In 1982 the founders of the New Haven Land Trust were motivated to try to preserve the remaining undeveloped natural areas in New Haven. As land was acquired it became apparent that environmental education had to be part of our mission. Offering guided nature walks both introduces the public to our preserves and reinforces the importance of conserving nature in an urban setting. In 1991, the Land Trust added community gardening to the mission and the program has expanded to almost 50 community gardens around New Haven. Education about food, sustainability, and gardening is key to the continued success of the gardens. 


This summer, the Land Trust is interested in partnering with New Haven organizations that engage youth! 

We want to get you and the youth you work with outside and learning about the wild wonders in our preserves! Whether your organization is a summer school group, neighborhood organization, or youth community engagement program, we want to talk to you! See our information packet here or download below for details and contact us for more information!



Highlighting Education in the preserves

As a supporting partner, the Garden Club of New Haven made a significant contribution to this effort by developing and teaching a curriculum for school children at the Long Wharf Nature Preserve (found here). The Long Wharf Nature Preserve has been used as a site for Horseshoe crab research by Sacred Heart University and on any given school day you may find students from the Sound School in the Preserve participating in other research studies.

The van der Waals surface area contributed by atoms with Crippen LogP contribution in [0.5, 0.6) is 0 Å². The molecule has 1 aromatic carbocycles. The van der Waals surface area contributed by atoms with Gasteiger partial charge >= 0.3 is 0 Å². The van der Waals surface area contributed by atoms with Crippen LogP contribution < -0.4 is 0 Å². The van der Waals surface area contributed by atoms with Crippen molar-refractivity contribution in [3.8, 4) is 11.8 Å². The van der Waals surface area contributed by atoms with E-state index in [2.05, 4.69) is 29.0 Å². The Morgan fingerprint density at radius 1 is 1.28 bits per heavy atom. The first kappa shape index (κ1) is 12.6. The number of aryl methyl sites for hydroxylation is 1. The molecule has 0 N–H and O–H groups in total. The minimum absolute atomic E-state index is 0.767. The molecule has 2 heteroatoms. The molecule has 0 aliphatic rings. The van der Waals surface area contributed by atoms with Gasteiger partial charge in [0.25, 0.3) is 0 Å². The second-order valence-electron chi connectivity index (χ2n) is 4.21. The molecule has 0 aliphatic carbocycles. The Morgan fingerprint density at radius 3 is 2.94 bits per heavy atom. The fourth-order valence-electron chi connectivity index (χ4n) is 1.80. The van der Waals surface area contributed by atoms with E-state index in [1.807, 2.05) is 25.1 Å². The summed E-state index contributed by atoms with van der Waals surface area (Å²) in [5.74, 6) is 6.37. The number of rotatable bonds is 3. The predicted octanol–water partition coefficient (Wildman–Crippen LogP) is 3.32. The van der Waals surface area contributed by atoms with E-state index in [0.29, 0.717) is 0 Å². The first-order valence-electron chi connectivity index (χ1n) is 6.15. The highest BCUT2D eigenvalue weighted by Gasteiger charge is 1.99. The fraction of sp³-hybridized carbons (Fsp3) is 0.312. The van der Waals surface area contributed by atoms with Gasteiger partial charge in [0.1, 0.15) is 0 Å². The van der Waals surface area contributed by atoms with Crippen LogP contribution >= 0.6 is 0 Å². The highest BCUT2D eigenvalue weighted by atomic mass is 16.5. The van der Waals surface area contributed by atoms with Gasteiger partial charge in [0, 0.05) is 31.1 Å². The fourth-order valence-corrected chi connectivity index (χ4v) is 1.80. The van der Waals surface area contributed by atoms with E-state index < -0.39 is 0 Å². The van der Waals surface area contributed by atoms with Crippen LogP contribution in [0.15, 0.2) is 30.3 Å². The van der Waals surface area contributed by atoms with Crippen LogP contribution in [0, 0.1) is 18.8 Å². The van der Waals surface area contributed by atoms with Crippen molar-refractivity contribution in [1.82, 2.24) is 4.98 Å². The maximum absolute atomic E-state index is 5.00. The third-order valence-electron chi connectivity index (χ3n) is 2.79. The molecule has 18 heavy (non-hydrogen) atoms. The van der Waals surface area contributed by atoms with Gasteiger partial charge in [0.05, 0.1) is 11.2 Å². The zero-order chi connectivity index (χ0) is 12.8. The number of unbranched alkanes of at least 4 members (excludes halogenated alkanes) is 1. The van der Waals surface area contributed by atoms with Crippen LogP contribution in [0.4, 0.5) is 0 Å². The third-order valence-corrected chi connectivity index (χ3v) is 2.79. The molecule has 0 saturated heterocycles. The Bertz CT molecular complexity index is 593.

Mary Beth Decker - Walk at the Wharf - Jellyfish exploration - 6.20.15


Pond Lily Nature Preserve now sports two camera stations to help us document the coming changes as we remove the 100+ year-old dam on the West River. Click here to read more about it! Or see what photos have been taken so far.

Pond Lily - dam, fishway


Conservation activities abound at the Quinnipiac Meadows Nature Preserve. Between the recent installation of a bat box at the Preserve, our very active osprey nests (see photo below), and the thriving native trees planted last fall, the Preserve is fast becoming an even better place for wildlife and native ecosystems (for people too!).

Osprey land platform - Photo credit - Chung-leong Chan

Photo credit: Chung-leong Chan



Education Information Packet 2015309.7 KB